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2Department of Soil Science and Agricultural Chemistry, Palli Siksha Bhavana, Visva-Bharati, Sriniketan – 731 236, West Bengal, India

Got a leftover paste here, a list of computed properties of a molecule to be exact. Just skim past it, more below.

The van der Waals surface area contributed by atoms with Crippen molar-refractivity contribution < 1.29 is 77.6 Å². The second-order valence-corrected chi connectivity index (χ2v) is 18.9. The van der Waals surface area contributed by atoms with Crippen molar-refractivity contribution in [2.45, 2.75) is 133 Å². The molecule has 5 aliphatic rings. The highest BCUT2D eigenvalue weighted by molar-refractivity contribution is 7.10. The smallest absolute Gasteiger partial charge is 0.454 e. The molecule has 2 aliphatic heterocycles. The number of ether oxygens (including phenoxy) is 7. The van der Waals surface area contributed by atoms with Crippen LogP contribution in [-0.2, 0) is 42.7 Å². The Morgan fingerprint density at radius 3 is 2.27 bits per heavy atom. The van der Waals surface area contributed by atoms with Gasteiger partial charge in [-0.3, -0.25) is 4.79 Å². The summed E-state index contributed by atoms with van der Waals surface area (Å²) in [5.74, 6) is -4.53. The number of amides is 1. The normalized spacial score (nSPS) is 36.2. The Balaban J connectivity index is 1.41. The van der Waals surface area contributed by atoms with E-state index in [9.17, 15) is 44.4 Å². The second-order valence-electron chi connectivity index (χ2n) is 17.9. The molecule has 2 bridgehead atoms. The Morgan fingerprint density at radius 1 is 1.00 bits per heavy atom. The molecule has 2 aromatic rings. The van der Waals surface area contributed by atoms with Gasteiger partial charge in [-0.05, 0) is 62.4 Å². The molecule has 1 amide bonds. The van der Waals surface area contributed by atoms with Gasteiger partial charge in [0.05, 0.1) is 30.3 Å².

Microbial communities play a vital role in functioning of plants in respect to their growth and development. The activity of rhizospheric microbial community is higher than the surrounding environment. Microorganisms are colonizing near the plant roots thus affecting their growth and development either by promoting growth or developing diseases. Soil borne pathogens are commonly associated with causing diseases in the plant. Naturally occurring beneficial microbes may inhibit their growth and retention in soil. These beneficial microbes may serve as an agent to suppress these diseases in that particular soil. Therefore, greater emphasis has been laid on manipulation of cropping system to manage native beneficial microorganisms as a means to suppress soil borne plant pathogens. The mechanism following this suppressiveness might be due to various biological attributes like production of antibiotics, competition for nutrients and space, parasitism and predation. Natural biological suppression of soil-borne diseases is a function of the activity and composition of soil microbial communities. Many soils possess similarities with regard to microorganisms involved in disease suppression, while other attributes are unique to specific pathogen-suppressive soil systems. For example, non pathogenic Fusarium spp. and fluorescent Pseudomonas spp. play a critical role in naturally occurring soils that are suppressive to Fusarium wilt. Suppression of take-all of wheat, caused by Gaeumannomyces graminis var. tritici, is induced in soil after continuous wheat monoculture due to presence of fluorescent Pseudomonads with capacity to produce the antibiotic 2,4-diacetylphloroglucinol. Rhizoctonia root rot caused by Rhizoctonia solani may be suppressed by specific fluorescent Pseudomonad genotypes with antagonistic activity toward this pathogen. The enhancement of soil suppressiveness using organic amendments has also been widely described, especially for soil-borne diseases. However, there is great variability in the effectiveness of suppression depending on the nature of the amendment, the crop, the pathogen, and the environmental conditions. Moreover managing soil physico-chemical properties also suppresses certain pathogen thus improving soil health and quality. Managing soil parameters and microbial communities also proved to be suppressing weeds. Methods that transform resident microbial communities along with improving soil health and quality in a manner which induces natural soil suppressiveness have potential as a component in environmentally sustainable systems for management of soilborne plant pathogens.